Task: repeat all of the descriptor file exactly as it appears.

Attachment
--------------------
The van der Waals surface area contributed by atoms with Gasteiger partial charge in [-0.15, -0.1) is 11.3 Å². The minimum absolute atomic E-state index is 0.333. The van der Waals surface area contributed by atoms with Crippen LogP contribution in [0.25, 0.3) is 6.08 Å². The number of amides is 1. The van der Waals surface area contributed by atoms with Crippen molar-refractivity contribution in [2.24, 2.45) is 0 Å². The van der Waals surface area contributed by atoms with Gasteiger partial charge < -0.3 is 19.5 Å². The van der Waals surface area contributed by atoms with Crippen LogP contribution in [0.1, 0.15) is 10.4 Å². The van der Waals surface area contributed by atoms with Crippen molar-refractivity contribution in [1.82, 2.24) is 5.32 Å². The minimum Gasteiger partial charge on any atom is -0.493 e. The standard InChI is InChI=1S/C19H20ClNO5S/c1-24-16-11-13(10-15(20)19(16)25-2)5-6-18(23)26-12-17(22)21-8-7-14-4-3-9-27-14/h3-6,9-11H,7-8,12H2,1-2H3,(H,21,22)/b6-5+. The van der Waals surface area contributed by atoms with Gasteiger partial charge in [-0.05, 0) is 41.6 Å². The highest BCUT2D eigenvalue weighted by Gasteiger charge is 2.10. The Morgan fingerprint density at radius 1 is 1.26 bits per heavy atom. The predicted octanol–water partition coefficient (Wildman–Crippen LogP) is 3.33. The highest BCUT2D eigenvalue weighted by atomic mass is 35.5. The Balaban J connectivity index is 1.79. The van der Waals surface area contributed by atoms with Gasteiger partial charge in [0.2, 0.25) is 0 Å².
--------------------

The van der Waals surface area contributed by atoms with Gasteiger partial charge in [-0.15, -0.1) is 11.3 Å². The minimum absolute atomic E-state index is 0.333. The van der Waals surface area contributed by atoms with Crippen LogP contribution in [0.25, 0.3) is 6.08 Å². The number of amides is 1. The van der Waals surface area contributed by atoms with Crippen molar-refractivity contribution in [2.24, 2.45) is 0 Å². The van der Waals surface area contributed by atoms with Gasteiger partial charge < -0.3 is 19.5 Å². The van der Waals surface area contributed by atoms with Crippen LogP contribution in [0.1, 0.15) is 10.4 Å². The van der Waals surface area contributed by atoms with Crippen molar-refractivity contribution in [1.82, 2.24) is 5.32 Å². The minimum Gasteiger partial charge on any atom is -0.493 e. The standard InChI is InChI=1S/C19H20ClNO5S/c1-24-16-11-13(10-15(20)19(16)25-2)5-6-18(23)26-12-17(22)21-8-7-14-4-3-9-27-14/h3-6,9-11H,7-8,12H2,1-2H3,(H,21,22)/b6-5+. The van der Waals surface area contributed by atoms with Gasteiger partial charge in [-0.05, 0) is 41.6 Å². The highest BCUT2D eigenvalue weighted by Gasteiger charge is 2.10. The Morgan fingerprint density at radius 1 is 1.26 bits per heavy atom. The predicted octanol–water partition coefficient (Wildman–Crippen LogP) is 3.33. The highest BCUT2D eigenvalue weighted by atomic mass is 35.5. The Balaban J connectivity index is 1.79. The van der Waals surface area contributed by atoms with Gasteiger partial charge in [0.2, 0.25) is 0 Å².